Key players in the VoD segment need to be ready for VoD uptake in the years to come.
Why is VoD important to telcos?
Large African telecoms operators and device vendors have got VoD up their sleeves. We list 10 reasons why they should be investing in the VoD segment. Some of the reasons are that telcos need to find new market segments to drive internet usage, provide value added services and key differentiators, and avoid just being dumb pipes. But there is more to be said.
Why is VoD important to broadcasters?
TV broadcasters - including pay TV networks and channels that co-produce content - can leverage VoD as a value added service, to generate extra audience and advertising. Pay-tv operators in other regions have largely improved on their revenues by adopting VOD to their services. But how can they build a popular VoD service?
Why is VoD important to African TV programme makers and film directors and producers?
To be sustainable and continue to grow, African audiovisual producers need to find a way to control and dramatically improve the distribution of their productions. But more can be done to sidestep the content pirates, protect and grow their assets.
As a point of comparison, there were 3,088 on-demand services in the European Union, according to new research by the European Audiovisual Observatory as of February 2014. Among the audiovisual services counted were 1,104 catch-up TV services, 711 branded channels of broadcasters on open platforms and 409 VoD film services. The ‘On-Demand Audiovisual Markets in the European Union’ report found the UK to have the most established services at 682, followed by France with 434 services and Germany with 330 services. There were also 223 services based in the US but targeting European countries.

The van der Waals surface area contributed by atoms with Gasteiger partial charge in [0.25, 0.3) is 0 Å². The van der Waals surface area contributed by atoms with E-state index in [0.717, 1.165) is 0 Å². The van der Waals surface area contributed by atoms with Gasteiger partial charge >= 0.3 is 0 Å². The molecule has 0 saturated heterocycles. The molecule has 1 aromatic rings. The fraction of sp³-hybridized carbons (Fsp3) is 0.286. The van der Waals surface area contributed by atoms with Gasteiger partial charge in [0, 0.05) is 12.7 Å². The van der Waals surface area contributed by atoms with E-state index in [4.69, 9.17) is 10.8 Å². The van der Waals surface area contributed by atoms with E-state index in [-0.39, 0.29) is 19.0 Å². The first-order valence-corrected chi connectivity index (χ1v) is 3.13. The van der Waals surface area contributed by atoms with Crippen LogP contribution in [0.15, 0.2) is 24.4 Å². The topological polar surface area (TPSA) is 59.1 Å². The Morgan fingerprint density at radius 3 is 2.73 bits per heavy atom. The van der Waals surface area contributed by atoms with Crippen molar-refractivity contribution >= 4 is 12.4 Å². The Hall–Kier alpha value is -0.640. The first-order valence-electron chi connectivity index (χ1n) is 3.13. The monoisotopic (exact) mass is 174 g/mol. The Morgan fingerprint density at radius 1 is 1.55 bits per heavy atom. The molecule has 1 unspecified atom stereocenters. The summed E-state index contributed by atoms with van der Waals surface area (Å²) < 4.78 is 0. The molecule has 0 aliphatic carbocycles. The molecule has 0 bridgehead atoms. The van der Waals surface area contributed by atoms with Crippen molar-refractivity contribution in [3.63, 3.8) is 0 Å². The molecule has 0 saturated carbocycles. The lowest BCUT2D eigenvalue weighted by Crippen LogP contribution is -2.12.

In 2013 in Europe, there were over 3000 VoD services including 2459 on-demand AV services established in the EU25 with different genres and niches: 447 services were focused on films in the EU. Over 130 cinema VoD services were established in the USA and in Switzerland. 45 on-demand services were dedicated to trailers and 10 are focused on archives in Europe.
In the West and Asia, "cord cutters", those who have got rid off the traditional TV set are growing and are using VoD over broadband instead. Educational organisations, airlines, hotels and hospitals have adopted VOD services as a way to improve their solutions.
In the coming years and as the numbers of data centers to host video files, mobile broadband and fibre networks improves local telecoms infrastructure, VOD usage is likely to become as common as mobile telephony across African urban 'connected' areas.
The first section sets the VoD scene: it provides definitions, consumer features and benefits, VoD business models and VoD service types.
Section 2 explores the VoD ecosystem in Africa. It looks at key drivers by segment: the African consumer market, African audiovisual producers and distributors, Telcos in Africa, TV broadcasters, device vendors and other minor players that can VoD as a growth segment.
Section 3 goes through VoD players' strategies, with related opportunities and challenges.
The last section provides a review of existing VoD services related to Africa. We have identified over 100 VoD players offering Africa-related content, competing with the multitude of international online VoD platforms. Those VoD providers are profiled and classified with specific differentiators in terms of content catalogue, traffic, geography, business models and technology.
Excel tables that come with this report list "VoD players related to Africa" (over 100 platefoms), key global players, largest YouTube channels (global and African), African populations by country. Excel tables allow users to add details on platforms they have selected, ideal tools for sales people and partnerships.
A Powerpoint presentation provides a summary of the report which can be re-used during conferences.
Going forward, Balancing Act offers a central register of VoD and Africa services to protect their assets, inform the market and aggregate the following information (the equivalent of a central database for VoD and Africa): click here to email us.